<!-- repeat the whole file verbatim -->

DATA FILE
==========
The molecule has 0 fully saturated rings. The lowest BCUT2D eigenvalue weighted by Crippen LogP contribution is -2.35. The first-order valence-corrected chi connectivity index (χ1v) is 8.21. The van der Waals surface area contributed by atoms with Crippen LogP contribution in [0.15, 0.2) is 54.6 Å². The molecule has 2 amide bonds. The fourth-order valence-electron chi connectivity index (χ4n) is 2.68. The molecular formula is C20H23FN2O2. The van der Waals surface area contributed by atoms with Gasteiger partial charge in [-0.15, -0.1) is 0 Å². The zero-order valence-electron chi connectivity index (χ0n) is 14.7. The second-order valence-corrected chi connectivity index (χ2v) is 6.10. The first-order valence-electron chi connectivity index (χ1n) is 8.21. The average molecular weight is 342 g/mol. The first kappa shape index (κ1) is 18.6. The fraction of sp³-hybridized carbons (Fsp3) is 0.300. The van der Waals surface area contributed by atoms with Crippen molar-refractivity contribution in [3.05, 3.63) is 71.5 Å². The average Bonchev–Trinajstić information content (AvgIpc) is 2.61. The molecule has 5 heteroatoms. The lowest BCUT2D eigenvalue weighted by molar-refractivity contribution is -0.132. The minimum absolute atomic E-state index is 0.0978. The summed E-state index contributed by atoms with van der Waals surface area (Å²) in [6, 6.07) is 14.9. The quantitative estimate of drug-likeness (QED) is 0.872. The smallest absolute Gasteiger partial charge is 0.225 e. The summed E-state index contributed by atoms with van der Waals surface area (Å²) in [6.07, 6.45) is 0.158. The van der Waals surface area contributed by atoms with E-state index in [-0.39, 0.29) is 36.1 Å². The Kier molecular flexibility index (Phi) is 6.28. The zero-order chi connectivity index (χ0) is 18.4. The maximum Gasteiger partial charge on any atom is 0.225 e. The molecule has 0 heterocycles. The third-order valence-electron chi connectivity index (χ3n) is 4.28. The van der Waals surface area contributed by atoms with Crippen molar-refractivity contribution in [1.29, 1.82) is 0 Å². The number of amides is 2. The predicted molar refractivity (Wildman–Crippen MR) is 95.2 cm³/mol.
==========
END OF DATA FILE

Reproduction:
The molecule has 0 fully saturated rings. The lowest BCUT2D eigenvalue weighted by Crippen LogP contribution is -2.35. The first-order valence-corrected chi connectivity index (χ1v) is 8.21. The van der Waals surface area contributed by atoms with Crippen LogP contribution in [0.15, 0.2) is 54.6 Å². The molecule has 2 amide bonds. The fourth-order valence-electron chi connectivity index (χ4n) is 2.68. The molecular formula is C20H23FN2O2. The van der Waals surface area contributed by atoms with Gasteiger partial charge in [-0.15, -0.1) is 0 Å². The zero-order valence-electron chi connectivity index (χ0n) is 14.7. The second-order valence-corrected chi connectivity index (χ2v) is 6.10. The first-order valence-electron chi connectivity index (χ1n) is 8.21. The average molecular weight is 342 g/mol. The first kappa shape index (κ1) is 18.6. The fraction of sp³-hybridized carbons (Fsp3) is 0.300. The van der Waals surface area contributed by atoms with Crippen molar-refractivity contribution in [3.05, 3.63) is 71.5 Å². The average Bonchev–Trinajstić information content (AvgIpc) is 2.61. The molecule has 5 heteroatoms. The lowest BCUT2D eigenvalue weighted by molar-refractivity contribution is -0.132. The minimum absolute atomic E-state index is 0.0978. The summed E-state index contributed by atoms with van der Waals surface area (Å²) in [6, 6.07) is 14.9. The quantitative estimate of drug-likeness (QED) is 0.872. The smallest absolute Gasteiger partial charge is 0.225 e. The summed E-state index contributed by atoms with van der Waals surface area (Å²) in [6.07, 6.45) is 0.158. The van der Waals surface area contributed by atoms with E-state index in [-0.39, 0.29) is 36.1 Å². The Kier molecular flexibility index (Phi) is 6.28. The zero-order chi connectivity index (χ0) is 18.4. The maximum Gasteiger partial charge on any atom is 0.225 e. The molecule has 0 heterocycles. The third-order valence-electron chi connectivity index (χ3n) is 4.28. The van der Waals surface area contributed by atoms with Crippen molar-refractivity contribution in [1.29, 1.82) is 0 Å². The number of amides is 2. The predicted molar refractivity (Wildman–Crippen MR) is 95.2 cm³/mol.